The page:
HSB: Preg­nant women can move! In the begin­ning, we were ner­vous about mak­ing our class rou­tines too high inten­si­ty for some of the women who were fur­ther along in their preg­nan­cies. We were sur­prised to find that they could all keep up and were even request­ing the high­er inten­si­ty rou­tines.

To learn more and see more pho­tos, go to the DTP Blog:

http://dancingthrupregnancy.wordpress.com/

About Pain and Birth

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This is excerpt­ed from our Danc­ing Thru Preg­nan­cy blog.

That Was Then…

As I became involved in the birthing field, one of the nurse-mid­wives with whom I was acquaint­ed intro­duced me to Jung’s quo­ta­tion: “There is no birth of con­scious­ness with­out pain.” (Alter­nate­ly, “There is no com­ing to con­scious­ness with­out pain.”) It struck a deep chord in me.

When I first saw the say­ing, “There is no birth of con­scious­ness with­out pain,” inter­twined with a draw­ing of a woman lit­er­al­ly giv­ing birth, the truth of the image seemed obvi­ous to me. It become hard-wired into my under­ly­ing assump­tions about giv­ing birth. The process itself com­bines intense nox­ious sen­sa­tions with mid brain emo­tion­al input into what neur­al sci­ence calls pain. For years, this real­iza­tion has dri­ven what and how I teach: Being fit and edu­cat­ed in body/mind are the tools of enlight­en­ment and self-empow­er­ment.

…And This Is Now

A lit­tle while ago I came across a NY Times arti­cle “Prof­it­ing From Pain.” While the arti­cle con­cerns the huge increase in the legit­i­mate opi­oid busi­ness – prod­ucts, sales, hos­pi­tal­iza­tions, legal expens­es and work­place cost – it restart­ed my think­ing about a top­ic fer­ment­ing in my brain between That Was Then And This Is Now: The sense of enti­tle­ment to a pain-free exis­tence. The idea that pain free is bet­ter than painful. And the sell­ing of this idea for prof­it.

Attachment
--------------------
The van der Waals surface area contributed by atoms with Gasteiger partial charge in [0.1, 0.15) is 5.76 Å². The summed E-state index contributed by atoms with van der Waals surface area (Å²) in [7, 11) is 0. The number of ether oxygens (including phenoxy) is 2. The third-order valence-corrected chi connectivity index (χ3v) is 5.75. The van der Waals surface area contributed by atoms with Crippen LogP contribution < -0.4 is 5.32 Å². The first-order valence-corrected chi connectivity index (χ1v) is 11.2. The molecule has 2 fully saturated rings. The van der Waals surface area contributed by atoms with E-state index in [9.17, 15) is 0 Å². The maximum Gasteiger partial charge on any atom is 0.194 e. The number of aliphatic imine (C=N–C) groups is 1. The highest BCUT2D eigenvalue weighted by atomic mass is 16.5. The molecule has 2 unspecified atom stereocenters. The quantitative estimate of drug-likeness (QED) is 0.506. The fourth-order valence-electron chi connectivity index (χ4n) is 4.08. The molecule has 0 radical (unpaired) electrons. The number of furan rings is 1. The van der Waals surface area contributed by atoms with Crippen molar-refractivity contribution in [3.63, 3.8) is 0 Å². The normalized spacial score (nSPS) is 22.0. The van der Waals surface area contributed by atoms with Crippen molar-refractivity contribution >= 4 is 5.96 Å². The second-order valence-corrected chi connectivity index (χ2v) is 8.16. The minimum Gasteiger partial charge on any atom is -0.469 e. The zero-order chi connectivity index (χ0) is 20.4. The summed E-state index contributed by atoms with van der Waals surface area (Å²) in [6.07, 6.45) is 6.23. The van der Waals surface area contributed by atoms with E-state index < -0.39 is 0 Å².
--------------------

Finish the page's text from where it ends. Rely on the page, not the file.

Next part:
Where does this come from? Try­ing to oblit­er­ate pain has led to increased addic­tion, death and oth­er adverse side effects. A new top­ic has shown up in women’s health dis­cus­sions: Increas­ing use and over­dose from pre­scrip­tion pain killers by women, includ­ing dur­ing preg­nan­cy.

Could it be that human fear of pain is being used to gen­er­ate finan­cial prof­it? (the opi­um-is-the-opi­ate-of-the-mass­es mod­el). Per­haps once the notion of pal­lia­tive care reached a cer­tain lev­el of accep­tance for the dying with­in the med­ical com­mu­ni­ty, it began to spill over into oth­er human con­di­tions (the slip­pery-slope mod­el). Or, per­haps we don’t want trans­paren­cy at all (the denial mod­el).